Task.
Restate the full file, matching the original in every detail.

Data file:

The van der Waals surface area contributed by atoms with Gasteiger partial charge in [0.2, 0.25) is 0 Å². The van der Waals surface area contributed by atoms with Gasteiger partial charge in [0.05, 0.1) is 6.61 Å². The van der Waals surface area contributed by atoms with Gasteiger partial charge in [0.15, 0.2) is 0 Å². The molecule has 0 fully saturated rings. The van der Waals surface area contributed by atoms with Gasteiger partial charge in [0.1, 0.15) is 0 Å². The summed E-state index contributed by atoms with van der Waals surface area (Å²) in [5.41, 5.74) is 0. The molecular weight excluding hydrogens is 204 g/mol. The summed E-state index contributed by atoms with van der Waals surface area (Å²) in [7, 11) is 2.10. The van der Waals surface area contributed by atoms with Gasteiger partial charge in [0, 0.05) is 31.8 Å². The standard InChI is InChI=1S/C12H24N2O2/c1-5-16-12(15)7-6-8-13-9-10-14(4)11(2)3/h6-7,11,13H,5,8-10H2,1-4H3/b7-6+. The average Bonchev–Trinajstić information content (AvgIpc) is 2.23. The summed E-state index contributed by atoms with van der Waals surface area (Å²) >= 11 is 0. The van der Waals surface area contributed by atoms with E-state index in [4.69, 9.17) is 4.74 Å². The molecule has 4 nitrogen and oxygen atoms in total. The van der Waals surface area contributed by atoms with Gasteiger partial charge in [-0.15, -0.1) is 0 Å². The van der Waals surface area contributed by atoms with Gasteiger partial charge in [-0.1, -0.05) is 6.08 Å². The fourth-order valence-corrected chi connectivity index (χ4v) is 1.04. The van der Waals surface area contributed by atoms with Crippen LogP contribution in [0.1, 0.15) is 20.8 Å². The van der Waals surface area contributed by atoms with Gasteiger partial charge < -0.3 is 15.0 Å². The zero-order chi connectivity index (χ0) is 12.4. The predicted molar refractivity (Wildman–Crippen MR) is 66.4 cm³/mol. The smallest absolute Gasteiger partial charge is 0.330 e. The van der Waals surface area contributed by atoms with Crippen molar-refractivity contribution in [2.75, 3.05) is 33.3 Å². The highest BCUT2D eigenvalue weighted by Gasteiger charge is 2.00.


The van der Waals surface area contributed by atoms with Gasteiger partial charge in [0.2, 0.25) is 0 Å². The van der Waals surface area contributed by atoms with Gasteiger partial charge in [0.05, 0.1) is 6.61 Å². The van der Waals surface area contributed by atoms with Gasteiger partial charge in [0.15, 0.2) is 0 Å². The molecule has 0 fully saturated rings. The van der Waals surface area contributed by atoms with Gasteiger partial charge in [0.1, 0.15) is 0 Å². The summed E-state index contributed by atoms with van der Waals surface area (Å²) in [5.41, 5.74) is 0. The molecular weight excluding hydrogens is 204 g/mol. The summed E-state index contributed by atoms with van der Waals surface area (Å²) in [7, 11) is 2.10. The van der Waals surface area contributed by atoms with Gasteiger partial charge in [0, 0.05) is 31.8 Å². The standard InChI is InChI=1S/C12H24N2O2/c1-5-16-12(15)7-6-8-13-9-10-14(4)11(2)3/h6-7,11,13H,5,8-10H2,1-4H3/b7-6+. The average Bonchev–Trinajstić information content (AvgIpc) is 2.23. The summed E-state index contributed by atoms with van der Waals surface area (Å²) >= 11 is 0. The van der Waals surface area contributed by atoms with E-state index in [4.69, 9.17) is 4.74 Å². The molecule has 4 nitrogen and oxygen atoms in total. The van der Waals surface area contributed by atoms with Gasteiger partial charge in [-0.15, -0.1) is 0 Å². The van der Waals surface area contributed by atoms with Gasteiger partial charge in [-0.1, -0.05) is 6.08 Å². The fourth-order valence-corrected chi connectivity index (χ4v) is 1.04. The van der Waals surface area contributed by atoms with Crippen LogP contribution in [0.1, 0.15) is 20.8 Å². The van der Waals surface area contributed by atoms with Gasteiger partial charge < -0.3 is 15.0 Å². The zero-order chi connectivity index (χ0) is 12.4. The predicted molar refractivity (Wildman–Crippen MR) is 66.4 cm³/mol. The smallest absolute Gasteiger partial charge is 0.330 e. The van der Waals surface area contributed by atoms with Crippen molar-refractivity contribution in [2.75, 3.05) is 33.3 Å². The highest BCUT2D eigenvalue weighted by Gasteiger charge is 2.00.